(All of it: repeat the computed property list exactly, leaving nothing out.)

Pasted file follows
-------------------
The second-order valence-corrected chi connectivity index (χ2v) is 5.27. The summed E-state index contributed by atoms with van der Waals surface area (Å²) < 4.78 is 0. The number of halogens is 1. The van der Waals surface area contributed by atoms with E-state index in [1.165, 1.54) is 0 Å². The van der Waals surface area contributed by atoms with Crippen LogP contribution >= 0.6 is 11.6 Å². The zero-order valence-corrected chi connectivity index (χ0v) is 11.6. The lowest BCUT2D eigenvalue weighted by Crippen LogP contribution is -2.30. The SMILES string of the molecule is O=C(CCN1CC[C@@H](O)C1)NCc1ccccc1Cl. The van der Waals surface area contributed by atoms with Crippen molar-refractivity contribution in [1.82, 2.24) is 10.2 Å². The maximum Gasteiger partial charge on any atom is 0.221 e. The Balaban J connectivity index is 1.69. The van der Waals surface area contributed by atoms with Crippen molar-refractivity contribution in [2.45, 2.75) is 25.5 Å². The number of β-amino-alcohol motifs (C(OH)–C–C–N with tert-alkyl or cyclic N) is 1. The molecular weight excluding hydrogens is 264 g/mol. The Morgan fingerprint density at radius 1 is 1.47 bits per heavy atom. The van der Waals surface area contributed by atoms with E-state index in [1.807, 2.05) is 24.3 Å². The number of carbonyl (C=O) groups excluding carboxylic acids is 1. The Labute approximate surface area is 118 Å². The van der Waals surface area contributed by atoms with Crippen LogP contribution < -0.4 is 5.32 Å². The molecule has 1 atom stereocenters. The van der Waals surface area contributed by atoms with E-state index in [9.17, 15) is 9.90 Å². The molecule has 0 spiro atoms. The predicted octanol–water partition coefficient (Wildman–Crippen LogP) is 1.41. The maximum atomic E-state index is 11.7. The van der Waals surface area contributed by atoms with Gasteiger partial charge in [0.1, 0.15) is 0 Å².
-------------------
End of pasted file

The second-order valence-corrected chi connectivity index (χ2v) is 5.27. The summed E-state index contributed by atoms with van der Waals surface area (Å²) < 4.78 is 0. The number of halogens is 1. The van der Waals surface area contributed by atoms with E-state index in [1.165, 1.54) is 0 Å². The van der Waals surface area contributed by atoms with Crippen LogP contribution >= 0.6 is 11.6 Å². The zero-order valence-corrected chi connectivity index (χ0v) is 11.6. The lowest BCUT2D eigenvalue weighted by Crippen LogP contribution is -2.30. The SMILES string of the molecule is O=C(CCN1CC[C@@H](O)C1)NCc1ccccc1Cl. The van der Waals surface area contributed by atoms with Crippen molar-refractivity contribution in [1.82, 2.24) is 10.2 Å². The maximum Gasteiger partial charge on any atom is 0.221 e. The Balaban J connectivity index is 1.69. The van der Waals surface area contributed by atoms with Crippen molar-refractivity contribution in [2.45, 2.75) is 25.5 Å². The number of β-amino-alcohol motifs (C(OH)–C–C–N with tert-alkyl or cyclic N) is 1. The molecular weight excluding hydrogens is 264 g/mol. The Morgan fingerprint density at radius 1 is 1.47 bits per heavy atom. The van der Waals surface area contributed by atoms with E-state index in [1.807, 2.05) is 24.3 Å². The number of carbonyl (C=O) groups excluding carboxylic acids is 1. The Labute approximate surface area is 118 Å². The van der Waals surface area contributed by atoms with Crippen LogP contribution < -0.4 is 5.32 Å². The molecule has 1 atom stereocenters. The van der Waals surface area contributed by atoms with E-state index in [9.17, 15) is 9.90 Å². The molecule has 0 spiro atoms. The predicted octanol–water partition coefficient (Wildman–Crippen LogP) is 1.41. The maximum atomic E-state index is 11.7. The van der Waals surface area contributed by atoms with Gasteiger partial charge in [0.1, 0.15) is 0 Å².